Shirley Collins MBE
is an English folksinger who was a significant contributor to
the English Folk
of the 1960s and 1970s.
In 1954, at a party hosted by Ewan MacColl,
Shirley met Alan Lomax, the
famous American folk collector. Together, they made a folk song
collecting trip in the Southern
states that lasted from July to November 1959, and
resulted in many hours of recordings. Many of these were issued
Records under the title "Sounds of the South", and some
were later re-enacted in the Coen brothers’
Brother, Where Art Thou’.
Shirley then went on to have a successful
performing and recording career in the 1960s and 1970s. She was
influential in the folk music world, collaborating with key figures
including Davy Graham and Ashely Hutchings of Steeleye Span and
releasing several highly regarded albums, including Anthems in Eden,
thought by many to be her finest work.
The loss of her singing voice, which appears
to have been a form of psychogenic
dysphonia, meant that Shirley could not perform or record from
1982 onwards. During this time, she raised her children and worked
in several other jobs outside of the music industry. Further
biographical information is available through excellent resources
and in an
article in The Guardian from last year, which details the
traumatic break-up of her marriage to Huthchings and the subsequent
loss of her singing voice.
In recent years, a new generation of artists,
including musicians Graham Coxon, Jeff Tweedy and Will Oldham, and
the comedian Stewart Lee, helped to generate a revival of interest
in her music. This has in turn led to the production of an upcoming
documentary about her life, The Ballad of Shirley
Collins. Last year, I was approached by the film’s director,
to interview Shirley as part of the film. As well as this, Shirley
kindly agreed to a written interview, which I am including
In our interviews, I found that Shirley, now
80, has maintained her sharp intellect and fiery character. She
continues to hold and express strong opinions about a range of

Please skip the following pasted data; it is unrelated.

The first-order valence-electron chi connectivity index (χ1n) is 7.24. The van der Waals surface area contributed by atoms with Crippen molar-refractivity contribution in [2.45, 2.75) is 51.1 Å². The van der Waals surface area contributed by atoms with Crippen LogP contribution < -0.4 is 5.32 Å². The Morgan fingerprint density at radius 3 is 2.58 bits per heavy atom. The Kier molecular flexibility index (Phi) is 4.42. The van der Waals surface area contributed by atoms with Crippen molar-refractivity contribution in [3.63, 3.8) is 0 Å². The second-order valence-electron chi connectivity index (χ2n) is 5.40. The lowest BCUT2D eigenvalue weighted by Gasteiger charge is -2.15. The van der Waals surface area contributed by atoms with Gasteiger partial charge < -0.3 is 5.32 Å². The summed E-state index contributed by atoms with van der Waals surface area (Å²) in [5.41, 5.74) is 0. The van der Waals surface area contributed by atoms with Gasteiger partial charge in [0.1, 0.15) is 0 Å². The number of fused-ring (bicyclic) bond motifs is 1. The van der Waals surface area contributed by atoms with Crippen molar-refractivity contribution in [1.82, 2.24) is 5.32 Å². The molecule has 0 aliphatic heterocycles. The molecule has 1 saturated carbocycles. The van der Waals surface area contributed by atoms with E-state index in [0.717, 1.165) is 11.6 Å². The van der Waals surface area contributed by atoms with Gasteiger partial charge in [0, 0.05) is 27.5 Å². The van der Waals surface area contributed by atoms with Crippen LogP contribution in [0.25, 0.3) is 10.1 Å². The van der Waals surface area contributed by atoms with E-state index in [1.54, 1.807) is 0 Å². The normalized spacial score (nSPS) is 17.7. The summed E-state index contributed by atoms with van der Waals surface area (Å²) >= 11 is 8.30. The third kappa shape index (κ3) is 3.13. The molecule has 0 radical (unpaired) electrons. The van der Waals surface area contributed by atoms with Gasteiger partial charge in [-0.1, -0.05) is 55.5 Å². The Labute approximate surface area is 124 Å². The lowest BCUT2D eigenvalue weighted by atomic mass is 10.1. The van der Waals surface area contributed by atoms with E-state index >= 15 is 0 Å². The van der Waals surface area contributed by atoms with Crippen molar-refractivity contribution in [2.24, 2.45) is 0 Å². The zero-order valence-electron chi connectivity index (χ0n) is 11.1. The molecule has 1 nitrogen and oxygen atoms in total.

subjects, including her distaste for a lot of contemporary music,
particularly pale imitations of the folk tradition, and even jazz!
In a happy ending to her remarkable story, Shirley has now regained
use of her singing voice and has begun to perform and record
I believe Shirley’s story once again demonstrates how music is
often closely entwined in our mental and emotional lives. I hope
this piece will contribute to the ongoing revival of interest in
her work. I think it can also shed some light on the serious impact
and complexity of disorders of physical function that do not have
an organic basis.
Many of Shirley’s songs are available to
listen to here
Can you tell us a little about your famous trip around the USA
with Alan Lomax? What lessons did it teach, about music and about
It was in the autumn of 1959, and we recorded
from both black and white singers and musicians in Virginia,
Kentucky, Tennessee, Alabama, Mississippi, Arkansas and the Georgia
Sea islands. They were field recordings of ordinary people – not
professional singers, of course. I already knew that the white
mountain singers sang mostly songs and ballads from the British
Isles that had gone to America with the early settlers; what
delighted me was how intact they were, as far as the words went,
but with a difference in the melodies that were totally
American. The voices too, were different from British voices,
a bit harsher, more strident, but I loved them. I’d heard
blues in England, mostly on recordings, but I wasn’t prepared for
the age of some of the songs the black singers had – some that went